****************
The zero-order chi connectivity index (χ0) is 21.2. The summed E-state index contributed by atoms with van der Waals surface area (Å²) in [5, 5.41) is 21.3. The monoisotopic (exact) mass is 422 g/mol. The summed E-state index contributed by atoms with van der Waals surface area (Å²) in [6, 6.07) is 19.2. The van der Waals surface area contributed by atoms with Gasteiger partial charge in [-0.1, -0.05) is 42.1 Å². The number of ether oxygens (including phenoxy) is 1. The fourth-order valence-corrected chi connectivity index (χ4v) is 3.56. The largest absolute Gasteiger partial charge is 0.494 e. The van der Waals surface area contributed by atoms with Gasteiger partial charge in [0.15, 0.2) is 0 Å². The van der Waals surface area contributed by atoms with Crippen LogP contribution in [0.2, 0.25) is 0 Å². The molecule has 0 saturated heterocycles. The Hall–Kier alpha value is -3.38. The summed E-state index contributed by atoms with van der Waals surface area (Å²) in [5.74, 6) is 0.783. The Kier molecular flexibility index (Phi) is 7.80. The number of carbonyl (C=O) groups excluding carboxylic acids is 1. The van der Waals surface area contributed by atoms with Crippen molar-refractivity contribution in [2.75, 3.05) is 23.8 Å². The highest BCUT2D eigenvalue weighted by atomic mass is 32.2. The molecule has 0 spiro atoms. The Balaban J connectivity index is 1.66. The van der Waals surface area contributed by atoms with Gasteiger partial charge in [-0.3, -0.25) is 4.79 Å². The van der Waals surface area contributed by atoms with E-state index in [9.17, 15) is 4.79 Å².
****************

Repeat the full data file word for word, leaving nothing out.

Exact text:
The zero-order chi connectivity index (χ0) is 21.2. The summed E-state index contributed by atoms with van der Waals surface area (Å²) in [5, 5.41) is 21.3. The monoisotopic (exact) mass is 422 g/mol. The summed E-state index contributed by atoms with van der Waals surface area (Å²) in [6, 6.07) is 19.2. The van der Waals surface area contributed by atoms with Gasteiger partial charge in [-0.1, -0.05) is 42.1 Å². The number of ether oxygens (including phenoxy) is 1. The fourth-order valence-corrected chi connectivity index (χ4v) is 3.56. The largest absolute Gasteiger partial charge is 0.494 e. The van der Waals surface area contributed by atoms with Gasteiger partial charge in [0.15, 0.2) is 0 Å². The van der Waals surface area contributed by atoms with Crippen LogP contribution in [0.2, 0.25) is 0 Å². The molecule has 0 saturated heterocycles. The Hall–Kier alpha value is -3.38. The summed E-state index contributed by atoms with van der Waals surface area (Å²) in [5.74, 6) is 0.783. The Kier molecular flexibility index (Phi) is 7.80. The number of carbonyl (C=O) groups excluding carboxylic acids is 1. The van der Waals surface area contributed by atoms with Crippen molar-refractivity contribution in [2.75, 3.05) is 23.8 Å². The highest BCUT2D eigenvalue weighted by atomic mass is 32.2. The molecule has 0 spiro atoms. The Balaban J connectivity index is 1.66. The van der Waals surface area contributed by atoms with Gasteiger partial charge in [-0.3, -0.25) is 4.79 Å². The van der Waals surface area contributed by atoms with E-state index in [9.17, 15) is 4.79 Å².